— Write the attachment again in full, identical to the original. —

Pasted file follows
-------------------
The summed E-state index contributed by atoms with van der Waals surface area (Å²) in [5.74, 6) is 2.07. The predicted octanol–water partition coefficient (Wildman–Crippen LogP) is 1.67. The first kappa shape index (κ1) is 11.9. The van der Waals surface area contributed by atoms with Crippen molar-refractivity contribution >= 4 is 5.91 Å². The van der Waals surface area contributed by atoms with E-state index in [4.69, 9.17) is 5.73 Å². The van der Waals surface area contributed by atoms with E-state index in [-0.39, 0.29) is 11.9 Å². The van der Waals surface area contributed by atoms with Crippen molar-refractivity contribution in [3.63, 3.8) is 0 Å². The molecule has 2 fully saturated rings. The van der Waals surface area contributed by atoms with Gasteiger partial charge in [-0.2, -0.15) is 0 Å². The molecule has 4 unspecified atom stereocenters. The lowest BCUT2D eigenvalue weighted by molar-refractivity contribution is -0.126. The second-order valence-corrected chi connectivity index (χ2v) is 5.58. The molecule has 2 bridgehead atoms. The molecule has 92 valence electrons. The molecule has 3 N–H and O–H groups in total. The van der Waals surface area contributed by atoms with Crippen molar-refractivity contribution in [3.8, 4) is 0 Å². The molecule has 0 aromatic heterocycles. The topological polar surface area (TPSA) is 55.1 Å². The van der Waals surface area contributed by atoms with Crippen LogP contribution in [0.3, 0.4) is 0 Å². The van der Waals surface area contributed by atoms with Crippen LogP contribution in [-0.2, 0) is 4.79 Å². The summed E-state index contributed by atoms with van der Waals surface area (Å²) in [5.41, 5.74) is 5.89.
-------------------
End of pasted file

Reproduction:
The summed E-state index contributed by atoms with van der Waals surface area (Å²) in [5.74, 6) is 2.07. The predicted octanol–water partition coefficient (Wildman–Crippen LogP) is 1.67. The first kappa shape index (κ1) is 11.9. The van der Waals surface area contributed by atoms with Crippen molar-refractivity contribution >= 4 is 5.91 Å². The van der Waals surface area contributed by atoms with E-state index in [4.69, 9.17) is 5.73 Å². The van der Waals surface area contributed by atoms with E-state index in [-0.39, 0.29) is 11.9 Å². The van der Waals surface area contributed by atoms with Crippen molar-refractivity contribution in [3.63, 3.8) is 0 Å². The molecule has 2 fully saturated rings. The van der Waals surface area contributed by atoms with Gasteiger partial charge in [-0.2, -0.15) is 0 Å². The molecule has 4 unspecified atom stereocenters. The lowest BCUT2D eigenvalue weighted by molar-refractivity contribution is -0.126. The second-order valence-corrected chi connectivity index (χ2v) is 5.58. The molecule has 2 bridgehead atoms. The molecule has 92 valence electrons. The molecule has 3 N–H and O–H groups in total. The van der Waals surface area contributed by atoms with Crippen molar-refractivity contribution in [3.8, 4) is 0 Å². The molecule has 0 aromatic heterocycles. The topological polar surface area (TPSA) is 55.1 Å². The van der Waals surface area contributed by atoms with Crippen LogP contribution in [0.3, 0.4) is 0 Å². The van der Waals surface area contributed by atoms with Crippen LogP contribution in [-0.2, 0) is 4.79 Å². The summed E-state index contributed by atoms with van der Waals surface area (Å²) in [5.41, 5.74) is 5.89.